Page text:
inston Churchill once said, “If you are going through hell, keep going.” Great advice! If you are going through tough times, do not stop to think about how hard it is. Keep your head up and keep moving forward. If you stop and feel sorry for yourself or turn yourself into a victim, you just prolong the ordeal.
Churchill was a great leader and a wise man. His words from World War II provide wisdom for us today as to how to deal with the coronavirus pandemic. We need to keep looking forward to better days and better times in our country.
I feel I spent a few years of my life “in hell.” I know many men and women who went through the Great Depression, wars, and 9-11 in New York feel they know what hell is because they went through it as well. Others have gone through the personal hell of cancer, Alzheimer’s with a loved one, divorce, and extended joblessness.
Hell may look different for each of us, but it is just as painful.
This current crisis has been hard on everyone, but it has seemed like hell for some. What I have learned in my life is that so much of what we experience depends on our perspective.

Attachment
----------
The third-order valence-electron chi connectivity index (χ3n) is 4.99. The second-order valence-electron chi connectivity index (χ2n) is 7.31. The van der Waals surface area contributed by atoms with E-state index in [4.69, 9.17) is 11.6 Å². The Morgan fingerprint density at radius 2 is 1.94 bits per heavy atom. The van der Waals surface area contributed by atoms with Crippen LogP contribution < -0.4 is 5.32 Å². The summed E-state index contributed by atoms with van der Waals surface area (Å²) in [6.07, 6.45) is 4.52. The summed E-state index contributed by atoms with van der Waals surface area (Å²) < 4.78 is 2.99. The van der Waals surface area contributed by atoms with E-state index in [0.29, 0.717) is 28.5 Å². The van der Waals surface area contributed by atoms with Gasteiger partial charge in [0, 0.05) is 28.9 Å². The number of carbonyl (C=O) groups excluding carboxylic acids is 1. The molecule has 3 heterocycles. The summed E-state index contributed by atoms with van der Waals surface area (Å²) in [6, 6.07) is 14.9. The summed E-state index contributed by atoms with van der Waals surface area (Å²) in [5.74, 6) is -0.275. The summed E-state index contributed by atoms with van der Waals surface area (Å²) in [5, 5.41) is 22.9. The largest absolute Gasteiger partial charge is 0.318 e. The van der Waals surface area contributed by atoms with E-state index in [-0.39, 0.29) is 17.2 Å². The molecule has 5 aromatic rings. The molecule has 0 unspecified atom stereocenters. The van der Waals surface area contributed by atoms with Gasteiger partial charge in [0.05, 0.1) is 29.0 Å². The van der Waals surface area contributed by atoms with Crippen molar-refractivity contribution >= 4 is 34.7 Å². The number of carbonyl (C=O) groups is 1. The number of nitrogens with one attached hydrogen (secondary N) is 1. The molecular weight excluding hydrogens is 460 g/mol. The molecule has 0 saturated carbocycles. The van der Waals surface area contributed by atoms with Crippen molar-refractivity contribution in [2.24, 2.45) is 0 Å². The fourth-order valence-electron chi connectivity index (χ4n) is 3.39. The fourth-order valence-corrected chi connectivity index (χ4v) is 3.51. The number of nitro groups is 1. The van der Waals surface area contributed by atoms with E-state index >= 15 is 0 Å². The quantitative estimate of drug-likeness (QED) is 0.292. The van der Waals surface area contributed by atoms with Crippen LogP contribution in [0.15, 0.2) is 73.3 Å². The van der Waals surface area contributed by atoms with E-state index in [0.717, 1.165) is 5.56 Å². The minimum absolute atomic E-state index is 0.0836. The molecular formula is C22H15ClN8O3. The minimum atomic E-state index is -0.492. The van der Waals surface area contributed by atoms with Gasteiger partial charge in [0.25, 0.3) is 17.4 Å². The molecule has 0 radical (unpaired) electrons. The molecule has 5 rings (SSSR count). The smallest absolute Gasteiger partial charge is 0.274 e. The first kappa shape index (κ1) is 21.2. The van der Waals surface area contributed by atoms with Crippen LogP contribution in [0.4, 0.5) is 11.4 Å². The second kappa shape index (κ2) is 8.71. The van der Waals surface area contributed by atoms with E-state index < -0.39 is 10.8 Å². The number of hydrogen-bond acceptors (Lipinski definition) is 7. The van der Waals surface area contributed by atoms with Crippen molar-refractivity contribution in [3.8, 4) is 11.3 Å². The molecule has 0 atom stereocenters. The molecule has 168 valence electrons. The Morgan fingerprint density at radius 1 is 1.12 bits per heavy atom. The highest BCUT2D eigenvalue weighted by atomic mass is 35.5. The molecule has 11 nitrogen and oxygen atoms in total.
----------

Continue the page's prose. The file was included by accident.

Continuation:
Hell by definition is a place or a condition where God does not dwell. Hell is a place of hopelessness and sadness because God is not present.
My friends, our perspective needs to change. We are not in hell because of this virus. It may feel like that at times. But God is not absent from our situation. God is in our midst. We can see Him in the courage of medical personnel in the hospital. We can see Him in the acts of kindness and generosity that people are showing one another. And we can see Him in the hope that we feel for a better tomorrow. If we were truly in hell, there would be no hope.
Churchill’s advice still stands, however. Through God’s grace, hope, and courage we can give each other what we need to keep moving forward. I know so many are frustrated or lonely, but this will pass. God has not abandoned us.
During this time of Covid-19, prayer becomes very important. In a real sense, prayer becomes a lifeline for us. People in hell “don’t have a prayer.” We do. We can pray for healing, our nation, our health, and our future. We can pray for those we love and those who are ill. We can pray that we use this time wisely. It seems like the earth is healing from pollution, the economy is re-arranging, and families are coming back together. We can pray that we learn, once again, how to put God back into the center of our lives.
We are in difficult times. We are not in hell. Let’s keep going and see where God leads us. I think it will be exciting.